There is an old platitude that says that governments are defeated, not elected. In other words, voters tend not to vote for a new party based on what they expect that party to do but against the current party in power based on what that government has already done.
The corollary is that the longer a government is in power, the more things it has done and the more reasons there are for people to vote against it.
From my own observations, I have become convinced that there is also a boredom factor. Simply put, in our entertainment age, people (including news reporters) become easily bored and begin looking for something new—in clothes, TV programs, and politicians. When looking at what they currently have, they take the positive aspects for granted and focus on the negatives. Which partially explains the high divorce rate in our society.
The current Canadian election campaign can be understood in one sense as a referendum on Stephen Harper and his Conservative government. Since that government has been in power for almost 10 years, some of the factors mentioned above are certainly coming into play.
But what exactly have Stephen Harper and his Conservative government done?
We may think we know, but do we?
My friend John H. Redekop, a well respected political scientist, has supplied the answers. He recently published a book called The Harper Record. The book is a compilation (in chronological order) of virtually every major action the Harper government has taken. There is also a useful index which brings together all of the items by topic, so that the reader can see what actions were taken on immigration, taxes, economic policies, and a host of other issues. As well, there are several useful appendices on such things as past elections and current Canadian population statistics.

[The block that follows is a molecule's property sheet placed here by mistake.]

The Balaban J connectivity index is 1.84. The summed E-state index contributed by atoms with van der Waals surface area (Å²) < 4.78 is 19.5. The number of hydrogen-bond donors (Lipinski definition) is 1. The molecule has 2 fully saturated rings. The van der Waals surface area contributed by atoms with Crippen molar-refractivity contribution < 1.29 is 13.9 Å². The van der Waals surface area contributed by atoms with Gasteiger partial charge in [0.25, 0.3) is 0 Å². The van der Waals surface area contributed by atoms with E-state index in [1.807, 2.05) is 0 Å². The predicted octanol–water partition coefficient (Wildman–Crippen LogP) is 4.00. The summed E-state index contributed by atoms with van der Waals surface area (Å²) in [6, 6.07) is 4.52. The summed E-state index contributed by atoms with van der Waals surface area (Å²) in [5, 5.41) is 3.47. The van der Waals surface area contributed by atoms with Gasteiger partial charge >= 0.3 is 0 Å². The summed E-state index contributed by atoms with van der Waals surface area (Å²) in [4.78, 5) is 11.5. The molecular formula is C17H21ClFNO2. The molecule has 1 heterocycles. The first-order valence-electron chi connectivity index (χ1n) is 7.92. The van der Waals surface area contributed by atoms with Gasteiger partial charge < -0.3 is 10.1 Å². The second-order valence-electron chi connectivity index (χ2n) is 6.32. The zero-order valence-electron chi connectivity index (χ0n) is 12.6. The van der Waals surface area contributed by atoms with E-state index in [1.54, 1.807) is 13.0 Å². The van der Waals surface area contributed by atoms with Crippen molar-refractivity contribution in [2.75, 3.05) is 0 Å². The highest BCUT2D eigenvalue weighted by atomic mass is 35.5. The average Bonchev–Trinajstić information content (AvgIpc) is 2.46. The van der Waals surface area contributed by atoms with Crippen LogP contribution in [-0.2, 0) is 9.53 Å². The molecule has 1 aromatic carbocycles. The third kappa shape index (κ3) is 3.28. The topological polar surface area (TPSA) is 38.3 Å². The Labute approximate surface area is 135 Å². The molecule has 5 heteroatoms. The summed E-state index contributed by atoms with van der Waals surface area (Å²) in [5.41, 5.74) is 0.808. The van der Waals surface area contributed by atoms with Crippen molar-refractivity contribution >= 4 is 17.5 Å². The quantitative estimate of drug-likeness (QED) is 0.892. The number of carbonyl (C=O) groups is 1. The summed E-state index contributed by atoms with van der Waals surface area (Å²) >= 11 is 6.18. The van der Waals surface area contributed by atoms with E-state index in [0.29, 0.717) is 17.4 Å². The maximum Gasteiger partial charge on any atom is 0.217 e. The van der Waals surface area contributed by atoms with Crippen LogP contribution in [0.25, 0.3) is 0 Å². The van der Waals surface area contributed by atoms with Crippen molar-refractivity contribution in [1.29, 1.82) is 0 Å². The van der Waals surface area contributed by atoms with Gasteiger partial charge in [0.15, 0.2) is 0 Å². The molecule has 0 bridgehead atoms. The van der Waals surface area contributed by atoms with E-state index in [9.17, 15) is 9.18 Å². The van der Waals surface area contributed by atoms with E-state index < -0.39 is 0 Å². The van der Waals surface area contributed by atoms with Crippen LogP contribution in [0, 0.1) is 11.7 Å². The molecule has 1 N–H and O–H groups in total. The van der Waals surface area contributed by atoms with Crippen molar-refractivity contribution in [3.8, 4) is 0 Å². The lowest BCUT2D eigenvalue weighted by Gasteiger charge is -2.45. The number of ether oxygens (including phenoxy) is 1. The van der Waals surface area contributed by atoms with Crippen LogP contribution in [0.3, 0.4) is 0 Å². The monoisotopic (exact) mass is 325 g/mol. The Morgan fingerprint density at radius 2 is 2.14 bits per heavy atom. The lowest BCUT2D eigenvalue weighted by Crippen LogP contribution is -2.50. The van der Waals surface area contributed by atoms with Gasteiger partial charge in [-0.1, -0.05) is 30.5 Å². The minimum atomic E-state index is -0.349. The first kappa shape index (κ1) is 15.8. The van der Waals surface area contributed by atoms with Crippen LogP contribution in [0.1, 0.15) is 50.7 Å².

For those who are truly political junkies and/or those who want something a little more fun, Redekop has also published an enlarged book, The Tory Book, which contains everything in The Harper Record and more. The more is a series of daily readings for a whole year. The readings for each day include a definition of a “tory” word (initiatory, consignatory, dictatory, consistory, etc.), some humour (“What this country needs is more unemployed politicians”), a few wise sayings (“The sad duty of politics is to establish justice in a sinful world”), and a listing of events from “This day in history.”
While a generally conservative bias might be discerned in the material, these books are not political propaganda. They are primarily information. However we vote this fall, Canadians have an obligation to make their vote an informed vote. That means that they should find out as much as they can about both the current Conservative government and the opposition parties.
Both The Harper Record and The Tory Book are published by The JHR Book Company and are available via some bookstores and online retailer Amazon.